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Wednesday, August 24, 2016

History of the Peach

You didn’t know the peach had a history, did you? Because today, August 24, is National Peach Pie Day (and who doesn’t love peach pie?), I thought I’d find out all I could about the summertime favorite, the peach. Here’s what Wikipedia says:

The peach (Prunus persica) is a deciduous tree native to the region of Northwest China between the Tarim Basin and the north slopes of the Kunlun Shan mountains, where it was first domesticated and cultivated. It bears an edible juicy fruit called a peach or a nectarine. The People’s Republic of China is the world’s largest producer of peaches. (I sure didn’t know the peach originated in China, and I thought the largest peach producer was the state of Georgia).

Peach and nectarines are the same species, even though they are regarded commercially as different fruits. In contrast to peaches, whose fruits present the characteristic fuzz on the skin, nectarines are characterized by the absence of fruit-skin trichomes (fuzz-less fruit); genetic studies suggest nectarines are produced due to a recessive allele, whereas peaches are produced from a dominant allele for fuzzy skin. Source: Wikipedia.

The peach was brought to India and Western Asia in ancient times. Peach cultivation also went from China, through Persia, and reached Greece by 300 BC. Alexander the Great introduced the fruit into Europe after he conquered the Persians. Peaches were well known to the Romans in first century AD, and were cultivated widely in Emilia-Romagna. Peach trees are portrayed in the wall paintings of the towns destroyed by the Vesuvius eruption of 79 AD, while the oldest known artistic representations of the fruit are in the two fragments of wall paintings, dated back to the 1st century AD, in Herculaneum, now preserved in the National Archaeological Museum in Naples. Source: Wikipedia

Spanish explorers in the 16th century brought the peach to the Americas, and the fruit eventually made it to England and France in the 17th century, where it was a prized and expensive treat. During Queen Victoria’s reign, peaches were served in fancy cotton napkins at the end of meals.

Spanish settlers brought peaches to Florida, where the Cherokee and Iroquois learned to grow them. Cherokee and Iroquois traders sold peach seeds farther west, and peach seeds crossed the North American continent to meet up with peach trees planted by Spanish settlers in Arizona and California.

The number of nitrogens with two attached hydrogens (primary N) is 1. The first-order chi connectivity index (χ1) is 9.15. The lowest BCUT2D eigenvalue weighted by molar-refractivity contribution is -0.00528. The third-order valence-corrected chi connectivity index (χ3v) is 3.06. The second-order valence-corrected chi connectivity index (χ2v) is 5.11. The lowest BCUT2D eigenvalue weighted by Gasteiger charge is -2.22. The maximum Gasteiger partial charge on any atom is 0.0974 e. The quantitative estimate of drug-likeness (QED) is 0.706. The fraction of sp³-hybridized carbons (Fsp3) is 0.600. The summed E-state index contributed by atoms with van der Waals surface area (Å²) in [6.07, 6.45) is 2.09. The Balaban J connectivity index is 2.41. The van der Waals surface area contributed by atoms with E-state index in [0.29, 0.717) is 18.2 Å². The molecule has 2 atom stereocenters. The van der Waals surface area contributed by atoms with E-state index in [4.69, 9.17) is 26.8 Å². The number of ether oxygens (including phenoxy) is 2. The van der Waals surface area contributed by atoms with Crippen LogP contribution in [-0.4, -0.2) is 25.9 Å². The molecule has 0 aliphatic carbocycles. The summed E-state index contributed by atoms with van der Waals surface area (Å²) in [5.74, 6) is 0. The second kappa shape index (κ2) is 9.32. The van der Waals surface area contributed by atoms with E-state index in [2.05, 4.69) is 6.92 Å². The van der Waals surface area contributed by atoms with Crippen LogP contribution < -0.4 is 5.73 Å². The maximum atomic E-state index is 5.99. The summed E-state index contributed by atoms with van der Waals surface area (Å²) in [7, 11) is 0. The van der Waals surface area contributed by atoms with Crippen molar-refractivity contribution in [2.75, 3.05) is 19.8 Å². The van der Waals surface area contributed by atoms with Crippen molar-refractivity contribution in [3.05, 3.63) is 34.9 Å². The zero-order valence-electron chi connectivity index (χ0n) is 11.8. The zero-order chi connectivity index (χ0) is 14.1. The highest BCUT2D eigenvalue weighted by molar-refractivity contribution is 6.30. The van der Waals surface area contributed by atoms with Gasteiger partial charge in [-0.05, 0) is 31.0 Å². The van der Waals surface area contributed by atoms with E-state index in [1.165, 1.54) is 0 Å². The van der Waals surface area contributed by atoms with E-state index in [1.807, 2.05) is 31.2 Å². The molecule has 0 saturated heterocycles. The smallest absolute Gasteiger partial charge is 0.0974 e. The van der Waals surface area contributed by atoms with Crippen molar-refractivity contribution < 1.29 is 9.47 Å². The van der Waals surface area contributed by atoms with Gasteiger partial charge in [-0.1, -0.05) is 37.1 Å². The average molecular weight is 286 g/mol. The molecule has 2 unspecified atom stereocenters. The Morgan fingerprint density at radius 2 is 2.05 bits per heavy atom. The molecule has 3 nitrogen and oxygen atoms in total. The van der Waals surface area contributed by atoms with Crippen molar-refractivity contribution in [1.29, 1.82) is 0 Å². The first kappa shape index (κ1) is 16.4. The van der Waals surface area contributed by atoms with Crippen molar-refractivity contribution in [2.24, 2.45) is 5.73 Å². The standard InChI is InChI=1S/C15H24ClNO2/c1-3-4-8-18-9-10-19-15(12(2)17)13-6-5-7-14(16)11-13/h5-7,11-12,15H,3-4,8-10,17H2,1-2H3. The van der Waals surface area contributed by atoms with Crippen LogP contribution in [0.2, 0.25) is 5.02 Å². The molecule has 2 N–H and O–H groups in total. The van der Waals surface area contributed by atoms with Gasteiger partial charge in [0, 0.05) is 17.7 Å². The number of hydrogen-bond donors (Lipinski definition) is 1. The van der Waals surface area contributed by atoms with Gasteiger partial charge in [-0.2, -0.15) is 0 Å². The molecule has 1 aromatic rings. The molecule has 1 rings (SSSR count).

The horticulturist George Minifie supposedly brought the first peaches from England to its North American colonies in the early 17th century, planting them at his Estate of Buckland in Virginia. Although Thomas Jefferson had peach trees at Monticello, United States farmers did not begin commercial production until the 19th century in Maryland, Delaware, Georgia and finally Virginia.

There you have it. If your mouth is watering as you consider eating a sweet, juicy peach, here’s an easy peach recipe I love to make. I don’t make pies because pie crusts are above my skill set. However, this recipe is so easy, even I don’t mess it up.

Peach Crostata

Preheat oven to 425F. In a large bowl, toss 1 pound peaches, peeled and thinly sliced, with 3 Tbsp. brown sugar, 1 Tbsp. cornstarch, 1/8 tsp. ground ginger, and a pinch of salt. Unroll 1 refrigerated ready-to-use piecrust (for 9-in. pie) on cookie sheet. Arrange peach mixture on crust, leaving 2-in. border; fold border over filling. Bake 25-30 minutes or until crust is golden. Serves 4. Enjoy!
For something peachy keen to read while you’re enjoying your Peach Crostata, I recommend Amazon bestseller Letterbox Love Stories, Volume 1, nine love stories from nine international authors. The perfect summer reading all year long.

What if a life-changing letter arrived in today's mail? Now imagine it leads to love and adventure!

From the northern British Isles, across the mainland of Europe, and on to Turkey, nine international Award-winning and Multi-published Romance Authors share spellbinding love stories told across time. This collection includes contemporary, historical and futuristic time travel romances touched by magic. And each begins with a letter...


Melissa Keir said...

Peaches are so interesting because like the apples they can have a variety of flavors. Some are wonderfully memorable and others are more tart. Could be because of the need of picking them before ripening and shipping them to the stores.

What a fun post! And a yummy treat!

Paris said...

Loved the post! Peaches are a big favorite and we've been enjoying some very sweet ones, lately. Of course nothing beats warm peach pie with a scoop of vanilla ice cream:)

stanalei said...

Wow! Lots to learn about peaches. And Yummm. Love peach pie.

Gemma Juliana said...

Another peach lover here, and in Texas we grow some great peaches, especially around Fredricksburg. Thanks for the peachy recipe, I'll definitely give it a try. Probably with a scoop of ice cream melting over it...

Cara Marsi said...

Thanks, Melissa, Paris, Stanalei, and Gemma. Now I'm hungry for hot peach pie with vanilla ice cream.

jean hart stewart said...

Love peaches... a fun column....thanks...

Cara Marsi said...

Thanks, Jean.

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